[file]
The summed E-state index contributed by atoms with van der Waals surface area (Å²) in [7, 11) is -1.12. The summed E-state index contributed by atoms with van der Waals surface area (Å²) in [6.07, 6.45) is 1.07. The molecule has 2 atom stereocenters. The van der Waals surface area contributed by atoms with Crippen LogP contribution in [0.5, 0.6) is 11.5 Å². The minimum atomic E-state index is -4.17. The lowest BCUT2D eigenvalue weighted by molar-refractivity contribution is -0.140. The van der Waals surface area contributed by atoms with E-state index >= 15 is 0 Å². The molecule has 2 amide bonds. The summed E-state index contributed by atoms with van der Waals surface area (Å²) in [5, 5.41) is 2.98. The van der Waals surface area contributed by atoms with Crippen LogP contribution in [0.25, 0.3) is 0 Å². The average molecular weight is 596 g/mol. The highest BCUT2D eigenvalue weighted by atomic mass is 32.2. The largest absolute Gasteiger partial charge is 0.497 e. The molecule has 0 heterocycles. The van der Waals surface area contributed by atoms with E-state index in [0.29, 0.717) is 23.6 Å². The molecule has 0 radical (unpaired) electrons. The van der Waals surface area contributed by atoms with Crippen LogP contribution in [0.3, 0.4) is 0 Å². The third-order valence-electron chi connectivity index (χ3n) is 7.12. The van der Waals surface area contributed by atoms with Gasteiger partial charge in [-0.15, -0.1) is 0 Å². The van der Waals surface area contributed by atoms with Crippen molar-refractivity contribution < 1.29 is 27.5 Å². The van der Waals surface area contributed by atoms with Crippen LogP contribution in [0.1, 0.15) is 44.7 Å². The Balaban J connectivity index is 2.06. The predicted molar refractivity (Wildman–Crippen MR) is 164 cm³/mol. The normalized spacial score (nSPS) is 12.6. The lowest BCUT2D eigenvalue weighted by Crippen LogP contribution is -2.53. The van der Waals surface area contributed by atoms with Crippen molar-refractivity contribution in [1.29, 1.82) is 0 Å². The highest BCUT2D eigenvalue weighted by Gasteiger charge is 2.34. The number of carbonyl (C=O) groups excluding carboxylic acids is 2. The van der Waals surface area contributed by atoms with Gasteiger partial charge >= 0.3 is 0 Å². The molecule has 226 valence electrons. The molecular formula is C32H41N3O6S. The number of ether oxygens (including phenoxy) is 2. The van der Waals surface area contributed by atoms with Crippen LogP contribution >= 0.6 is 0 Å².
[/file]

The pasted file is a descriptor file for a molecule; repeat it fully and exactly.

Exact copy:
The summed E-state index contributed by atoms with van der Waals surface area (Å²) in [7, 11) is -1.12. The summed E-state index contributed by atoms with van der Waals surface area (Å²) in [6.07, 6.45) is 1.07. The molecule has 2 atom stereocenters. The van der Waals surface area contributed by atoms with Crippen LogP contribution in [0.5, 0.6) is 11.5 Å². The minimum atomic E-state index is -4.17. The lowest BCUT2D eigenvalue weighted by molar-refractivity contribution is -0.140. The van der Waals surface area contributed by atoms with E-state index >= 15 is 0 Å². The molecule has 2 amide bonds. The summed E-state index contributed by atoms with van der Waals surface area (Å²) in [5, 5.41) is 2.98. The van der Waals surface area contributed by atoms with Crippen LogP contribution in [0.25, 0.3) is 0 Å². The average molecular weight is 596 g/mol. The highest BCUT2D eigenvalue weighted by atomic mass is 32.2. The largest absolute Gasteiger partial charge is 0.497 e. The molecule has 0 heterocycles. The van der Waals surface area contributed by atoms with E-state index in [0.29, 0.717) is 23.6 Å². The molecule has 0 radical (unpaired) electrons. The van der Waals surface area contributed by atoms with Crippen LogP contribution in [0.3, 0.4) is 0 Å². The third-order valence-electron chi connectivity index (χ3n) is 7.12. The van der Waals surface area contributed by atoms with Gasteiger partial charge in [-0.15, -0.1) is 0 Å². The van der Waals surface area contributed by atoms with Crippen molar-refractivity contribution < 1.29 is 27.5 Å². The van der Waals surface area contributed by atoms with Crippen LogP contribution in [0.1, 0.15) is 44.7 Å². The Balaban J connectivity index is 2.06. The predicted molar refractivity (Wildman–Crippen MR) is 164 cm³/mol. The normalized spacial score (nSPS) is 12.6. The lowest BCUT2D eigenvalue weighted by Crippen LogP contribution is -2.53. The van der Waals surface area contributed by atoms with Crippen molar-refractivity contribution in [1.29, 1.82) is 0 Å². The highest BCUT2D eigenvalue weighted by Gasteiger charge is 2.34. The number of carbonyl (C=O) groups excluding carboxylic acids is 2. The van der Waals surface area contributed by atoms with Gasteiger partial charge >= 0.3 is 0 Å². The molecule has 226 valence electrons. The molecular formula is C32H41N3O6S. The number of ether oxygens (including phenoxy) is 2. The van der Waals surface area contributed by atoms with Crippen LogP contribution >= 0.6 is 0 Å².